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I think Red said it well in post #93. We've talked about this for a very long time under one subject heading "damage to AS while traveling" Then we continue to talk about overtrucking, overhitching, running gear balance, bad axles, etc. all in the same thread. There are so many dynamic inputs to the rig as it is going down the road that you can't combine all these thing into one coherent answer. I like this thread because it is about drilling down to ONE COMPONENT, analyzing how it works, the physics involved, how the component behaves with a particular input...then another. I think IF and when we gain consensus on understanding how this component applies forces to the AS, we can then more objectively predict what kind of damages are created by misapplication of that component and make better decisions about the component's use.

For example: I believe rivet popping from too much spring bar occurs only during high, slow stress loads during large angle deviations between trailer and TV frames. And I expect those pops to be in the very front of the AS. Perhaps only the center and side lower sections. Perhaps some front pano issues as well. Other pops, I believe to be harmonic vibration and shock load caused....running gear and bad axles respectively. I would expect those to show on the side walls, doors, rearward of the axles etc. All that is for, I assume later, discussions...this one has evolved into strictly a spring bar understanding discussion.

Am I off base?
No sir, you are standing right on the bag! You have have made several important points here about staying on the track of one phenomenon at a time. Isolating the question, drilling down to the narrow answer. It avoids so much confusion that occurs from mixing related, but not causal, factors.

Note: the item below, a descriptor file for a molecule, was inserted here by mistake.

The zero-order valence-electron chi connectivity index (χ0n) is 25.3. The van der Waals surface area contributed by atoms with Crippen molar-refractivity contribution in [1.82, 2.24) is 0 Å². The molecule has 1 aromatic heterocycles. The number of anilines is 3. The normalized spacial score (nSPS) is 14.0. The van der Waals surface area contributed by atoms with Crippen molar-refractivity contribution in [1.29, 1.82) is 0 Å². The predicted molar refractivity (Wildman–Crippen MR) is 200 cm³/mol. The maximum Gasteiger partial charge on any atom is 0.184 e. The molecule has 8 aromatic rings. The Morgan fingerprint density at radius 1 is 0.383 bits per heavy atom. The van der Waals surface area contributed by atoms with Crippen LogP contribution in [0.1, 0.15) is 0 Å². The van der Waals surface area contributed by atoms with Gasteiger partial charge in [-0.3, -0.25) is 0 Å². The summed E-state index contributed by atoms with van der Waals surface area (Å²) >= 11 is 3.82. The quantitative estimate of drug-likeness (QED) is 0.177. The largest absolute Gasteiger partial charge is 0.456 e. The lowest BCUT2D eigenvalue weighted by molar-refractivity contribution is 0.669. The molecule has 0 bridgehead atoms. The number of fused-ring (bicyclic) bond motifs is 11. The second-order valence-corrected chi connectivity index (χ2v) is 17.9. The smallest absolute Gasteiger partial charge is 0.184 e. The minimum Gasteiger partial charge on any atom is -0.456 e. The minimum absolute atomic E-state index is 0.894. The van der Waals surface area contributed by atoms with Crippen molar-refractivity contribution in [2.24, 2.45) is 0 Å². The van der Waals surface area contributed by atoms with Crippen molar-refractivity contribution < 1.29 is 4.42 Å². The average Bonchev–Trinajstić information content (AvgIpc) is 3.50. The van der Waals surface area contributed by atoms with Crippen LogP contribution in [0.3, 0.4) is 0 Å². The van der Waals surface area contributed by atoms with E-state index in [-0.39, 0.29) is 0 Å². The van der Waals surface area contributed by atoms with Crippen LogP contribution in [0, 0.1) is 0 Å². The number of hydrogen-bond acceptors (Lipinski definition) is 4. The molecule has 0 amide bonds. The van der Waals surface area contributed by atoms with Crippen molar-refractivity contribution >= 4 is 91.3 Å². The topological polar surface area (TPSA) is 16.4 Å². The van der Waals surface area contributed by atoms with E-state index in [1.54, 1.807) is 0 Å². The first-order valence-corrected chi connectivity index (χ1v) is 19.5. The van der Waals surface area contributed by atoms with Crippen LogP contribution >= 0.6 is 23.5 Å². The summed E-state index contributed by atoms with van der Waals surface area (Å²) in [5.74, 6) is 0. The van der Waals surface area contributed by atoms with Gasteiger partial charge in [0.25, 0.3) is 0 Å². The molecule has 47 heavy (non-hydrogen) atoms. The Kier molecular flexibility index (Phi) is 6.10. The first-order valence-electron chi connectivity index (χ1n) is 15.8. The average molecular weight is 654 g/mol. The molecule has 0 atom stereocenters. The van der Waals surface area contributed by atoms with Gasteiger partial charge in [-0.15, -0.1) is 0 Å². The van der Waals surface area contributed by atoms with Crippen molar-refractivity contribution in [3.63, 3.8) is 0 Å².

You can see easily how people quickly mix several questions and phenomenon together.

I think the answer to Q1 (ride harshness vs. bar stiffness) can be answered with absolute clarity with one question:

Q: Does the trailer A-frame always move up when the rear TV body moves up, and does the trailer A-frame always move down when the rear TV body moves down?
A: YES, no matter what stiffness of bar is used.


Ergo, the bar stiffness is not controlling or changing the ride harshness or stiffness. It's really that simple. It's true because there is no compliance between the two platforms.

To show an example where that statement would not be true, use an Airsafe hitch. The answer when using an Airsafe would be "no, it does not always move." It might, or it might not, depending on what size unevenness was hitting the TV tire.

I do realize opinions will differ. But, I can't imagine what physical action could be taking place which would cause a "NO" answer to the question above.

On Q2 (stress on frame while traversing gullies and dips) it is easy to model the effect of the bars. You can make the bar so stiff that you will lift the rear wheels of the TV off the ground over the right size gully. At the other extreme you can make the bar so soft it doesn't hinder flex of the coupler-ball at all.